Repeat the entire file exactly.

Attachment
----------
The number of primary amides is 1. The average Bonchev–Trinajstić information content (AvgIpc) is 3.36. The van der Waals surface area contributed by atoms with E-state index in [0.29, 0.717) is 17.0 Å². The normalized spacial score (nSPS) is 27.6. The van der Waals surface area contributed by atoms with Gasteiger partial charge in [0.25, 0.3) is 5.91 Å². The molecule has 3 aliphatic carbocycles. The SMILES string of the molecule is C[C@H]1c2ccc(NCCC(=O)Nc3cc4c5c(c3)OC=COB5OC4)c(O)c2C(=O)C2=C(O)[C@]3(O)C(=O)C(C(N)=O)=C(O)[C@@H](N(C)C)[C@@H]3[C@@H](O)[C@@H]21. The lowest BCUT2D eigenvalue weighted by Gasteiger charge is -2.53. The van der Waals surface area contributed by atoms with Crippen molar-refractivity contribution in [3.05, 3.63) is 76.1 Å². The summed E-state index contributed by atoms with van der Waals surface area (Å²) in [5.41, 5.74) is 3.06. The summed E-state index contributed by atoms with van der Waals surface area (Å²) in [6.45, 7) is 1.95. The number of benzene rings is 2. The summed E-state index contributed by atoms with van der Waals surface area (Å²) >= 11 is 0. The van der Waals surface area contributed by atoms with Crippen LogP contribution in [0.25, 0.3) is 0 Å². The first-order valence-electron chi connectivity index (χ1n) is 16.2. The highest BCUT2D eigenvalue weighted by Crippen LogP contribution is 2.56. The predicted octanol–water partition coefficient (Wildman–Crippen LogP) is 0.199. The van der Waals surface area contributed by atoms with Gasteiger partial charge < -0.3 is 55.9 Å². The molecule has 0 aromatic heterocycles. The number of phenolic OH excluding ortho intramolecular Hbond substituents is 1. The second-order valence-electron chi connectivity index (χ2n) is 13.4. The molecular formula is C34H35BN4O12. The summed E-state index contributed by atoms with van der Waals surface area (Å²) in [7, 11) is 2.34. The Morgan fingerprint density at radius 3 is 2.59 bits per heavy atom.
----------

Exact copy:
The number of primary amides is 1. The average Bonchev–Trinajstić information content (AvgIpc) is 3.36. The van der Waals surface area contributed by atoms with E-state index in [0.29, 0.717) is 17.0 Å². The normalized spacial score (nSPS) is 27.6. The van der Waals surface area contributed by atoms with Gasteiger partial charge in [0.25, 0.3) is 5.91 Å². The molecule has 3 aliphatic carbocycles. The SMILES string of the molecule is C[C@H]1c2ccc(NCCC(=O)Nc3cc4c5c(c3)OC=COB5OC4)c(O)c2C(=O)C2=C(O)[C@]3(O)C(=O)C(C(N)=O)=C(O)[C@@H](N(C)C)[C@@H]3[C@@H](O)[C@@H]21. The lowest BCUT2D eigenvalue weighted by Gasteiger charge is -2.53. The van der Waals surface area contributed by atoms with Crippen molar-refractivity contribution in [3.05, 3.63) is 76.1 Å². The summed E-state index contributed by atoms with van der Waals surface area (Å²) in [5.41, 5.74) is 3.06. The summed E-state index contributed by atoms with van der Waals surface area (Å²) in [6.45, 7) is 1.95. The number of benzene rings is 2. The summed E-state index contributed by atoms with van der Waals surface area (Å²) >= 11 is 0. The van der Waals surface area contributed by atoms with Crippen LogP contribution in [0.25, 0.3) is 0 Å². The first-order valence-electron chi connectivity index (χ1n) is 16.2. The highest BCUT2D eigenvalue weighted by Crippen LogP contribution is 2.56. The predicted octanol–water partition coefficient (Wildman–Crippen LogP) is 0.199. The van der Waals surface area contributed by atoms with Gasteiger partial charge < -0.3 is 55.9 Å². The molecule has 0 aromatic heterocycles. The number of phenolic OH excluding ortho intramolecular Hbond substituents is 1. The second-order valence-electron chi connectivity index (χ2n) is 13.4. The molecular formula is C34H35BN4O12. The summed E-state index contributed by atoms with van der Waals surface area (Å²) in [7, 11) is 2.34. The Morgan fingerprint density at radius 3 is 2.59 bits per heavy atom.